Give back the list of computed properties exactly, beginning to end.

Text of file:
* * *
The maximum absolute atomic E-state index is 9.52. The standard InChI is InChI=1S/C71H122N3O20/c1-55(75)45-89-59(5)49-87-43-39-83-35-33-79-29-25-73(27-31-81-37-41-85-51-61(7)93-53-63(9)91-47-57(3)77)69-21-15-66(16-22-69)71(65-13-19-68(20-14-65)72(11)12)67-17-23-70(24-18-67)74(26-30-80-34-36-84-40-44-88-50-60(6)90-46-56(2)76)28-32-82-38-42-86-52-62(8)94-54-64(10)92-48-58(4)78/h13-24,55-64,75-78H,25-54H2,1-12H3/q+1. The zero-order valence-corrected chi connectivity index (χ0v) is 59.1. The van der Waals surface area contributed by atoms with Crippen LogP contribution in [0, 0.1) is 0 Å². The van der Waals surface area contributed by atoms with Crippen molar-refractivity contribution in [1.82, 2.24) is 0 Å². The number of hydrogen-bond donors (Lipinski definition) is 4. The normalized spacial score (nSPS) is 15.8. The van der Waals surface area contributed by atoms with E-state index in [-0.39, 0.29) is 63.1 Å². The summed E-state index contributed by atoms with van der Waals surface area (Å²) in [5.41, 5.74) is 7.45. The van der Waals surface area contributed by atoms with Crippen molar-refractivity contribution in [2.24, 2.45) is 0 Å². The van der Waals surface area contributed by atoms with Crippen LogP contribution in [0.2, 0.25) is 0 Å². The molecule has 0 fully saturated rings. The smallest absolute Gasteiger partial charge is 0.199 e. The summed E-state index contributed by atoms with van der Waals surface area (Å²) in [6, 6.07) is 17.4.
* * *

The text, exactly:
The maximum absolute atomic E-state index is 9.52. The standard InChI is InChI=1S/C71H122N3O20/c1-55(75)45-89-59(5)49-87-43-39-83-35-33-79-29-25-73(27-31-81-37-41-85-51-61(7)93-53-63(9)91-47-57(3)77)69-21-15-66(16-22-69)71(65-13-19-68(20-14-65)72(11)12)67-17-23-70(24-18-67)74(26-30-80-34-36-84-40-44-88-50-60(6)90-46-56(2)76)28-32-82-38-42-86-52-62(8)94-54-64(10)92-48-58(4)78/h13-24,55-64,75-78H,25-54H2,1-12H3/q+1. The zero-order valence-corrected chi connectivity index (χ0v) is 59.1. The van der Waals surface area contributed by atoms with Crippen LogP contribution in [0, 0.1) is 0 Å². The van der Waals surface area contributed by atoms with Crippen molar-refractivity contribution in [1.82, 2.24) is 0 Å². The number of hydrogen-bond donors (Lipinski definition) is 4. The normalized spacial score (nSPS) is 15.8. The van der Waals surface area contributed by atoms with E-state index in [-0.39, 0.29) is 63.1 Å². The summed E-state index contributed by atoms with van der Waals surface area (Å²) in [5.41, 5.74) is 7.45. The van der Waals surface area contributed by atoms with Crippen molar-refractivity contribution in [2.24, 2.45) is 0 Å². The van der Waals surface area contributed by atoms with Crippen LogP contribution in [0.2, 0.25) is 0 Å². The molecule has 0 fully saturated rings. The smallest absolute Gasteiger partial charge is 0.199 e. The summed E-state index contributed by atoms with van der Waals surface area (Å²) in [6, 6.07) is 17.4.